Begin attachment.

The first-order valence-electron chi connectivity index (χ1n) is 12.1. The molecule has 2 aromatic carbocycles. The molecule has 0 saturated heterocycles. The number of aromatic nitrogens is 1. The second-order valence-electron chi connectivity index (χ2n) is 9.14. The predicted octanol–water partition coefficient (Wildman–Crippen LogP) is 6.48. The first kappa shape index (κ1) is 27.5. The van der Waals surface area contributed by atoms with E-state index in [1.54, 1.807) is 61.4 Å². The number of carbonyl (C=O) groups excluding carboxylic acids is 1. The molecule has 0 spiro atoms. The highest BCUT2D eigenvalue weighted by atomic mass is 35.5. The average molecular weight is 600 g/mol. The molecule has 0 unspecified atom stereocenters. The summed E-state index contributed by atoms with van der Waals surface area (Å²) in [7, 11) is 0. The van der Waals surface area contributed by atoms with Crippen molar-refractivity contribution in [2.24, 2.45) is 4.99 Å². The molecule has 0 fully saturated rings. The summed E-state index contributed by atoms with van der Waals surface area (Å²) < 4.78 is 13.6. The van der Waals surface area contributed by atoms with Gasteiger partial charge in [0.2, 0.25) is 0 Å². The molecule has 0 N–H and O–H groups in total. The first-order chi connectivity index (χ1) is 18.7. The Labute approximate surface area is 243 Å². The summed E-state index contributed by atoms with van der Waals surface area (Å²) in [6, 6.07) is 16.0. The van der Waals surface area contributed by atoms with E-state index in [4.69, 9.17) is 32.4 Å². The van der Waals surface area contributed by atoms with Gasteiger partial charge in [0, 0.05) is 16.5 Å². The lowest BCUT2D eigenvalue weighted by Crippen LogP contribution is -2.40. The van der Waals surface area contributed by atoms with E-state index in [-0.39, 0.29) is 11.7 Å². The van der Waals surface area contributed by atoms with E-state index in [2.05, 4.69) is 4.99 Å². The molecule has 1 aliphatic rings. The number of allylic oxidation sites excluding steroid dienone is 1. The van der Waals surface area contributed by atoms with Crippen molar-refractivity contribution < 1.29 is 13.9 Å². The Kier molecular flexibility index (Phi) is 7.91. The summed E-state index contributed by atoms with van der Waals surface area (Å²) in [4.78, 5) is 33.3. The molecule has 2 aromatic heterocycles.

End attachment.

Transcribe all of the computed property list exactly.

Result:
The first-order valence-electron chi connectivity index (χ1n) is 12.1. The molecule has 2 aromatic carbocycles. The molecule has 0 saturated heterocycles. The number of aromatic nitrogens is 1. The second-order valence-electron chi connectivity index (χ2n) is 9.14. The predicted octanol–water partition coefficient (Wildman–Crippen LogP) is 6.48. The first kappa shape index (κ1) is 27.5. The van der Waals surface area contributed by atoms with E-state index in [1.54, 1.807) is 61.4 Å². The number of carbonyl (C=O) groups excluding carboxylic acids is 1. The molecule has 0 spiro atoms. The highest BCUT2D eigenvalue weighted by atomic mass is 35.5. The average molecular weight is 600 g/mol. The molecule has 0 unspecified atom stereocenters. The summed E-state index contributed by atoms with van der Waals surface area (Å²) in [7, 11) is 0. The van der Waals surface area contributed by atoms with Crippen molar-refractivity contribution in [2.24, 2.45) is 4.99 Å². The molecule has 0 fully saturated rings. The summed E-state index contributed by atoms with van der Waals surface area (Å²) < 4.78 is 13.6. The van der Waals surface area contributed by atoms with Gasteiger partial charge in [0.2, 0.25) is 0 Å². The molecule has 0 N–H and O–H groups in total. The first-order chi connectivity index (χ1) is 18.7. The Labute approximate surface area is 243 Å². The summed E-state index contributed by atoms with van der Waals surface area (Å²) in [6, 6.07) is 16.0. The van der Waals surface area contributed by atoms with E-state index in [4.69, 9.17) is 32.4 Å². The van der Waals surface area contributed by atoms with Gasteiger partial charge in [0, 0.05) is 16.5 Å². The lowest BCUT2D eigenvalue weighted by Crippen LogP contribution is -2.40. The van der Waals surface area contributed by atoms with E-state index in [-0.39, 0.29) is 11.7 Å². The van der Waals surface area contributed by atoms with E-state index in [2.05, 4.69) is 4.99 Å². The molecule has 1 aliphatic rings. The number of allylic oxidation sites excluding steroid dienone is 1. The van der Waals surface area contributed by atoms with Crippen molar-refractivity contribution < 1.29 is 13.9 Å². The Kier molecular flexibility index (Phi) is 7.91. The summed E-state index contributed by atoms with van der Waals surface area (Å²) in [4.78, 5) is 33.3. The molecule has 2 aromatic heterocycles.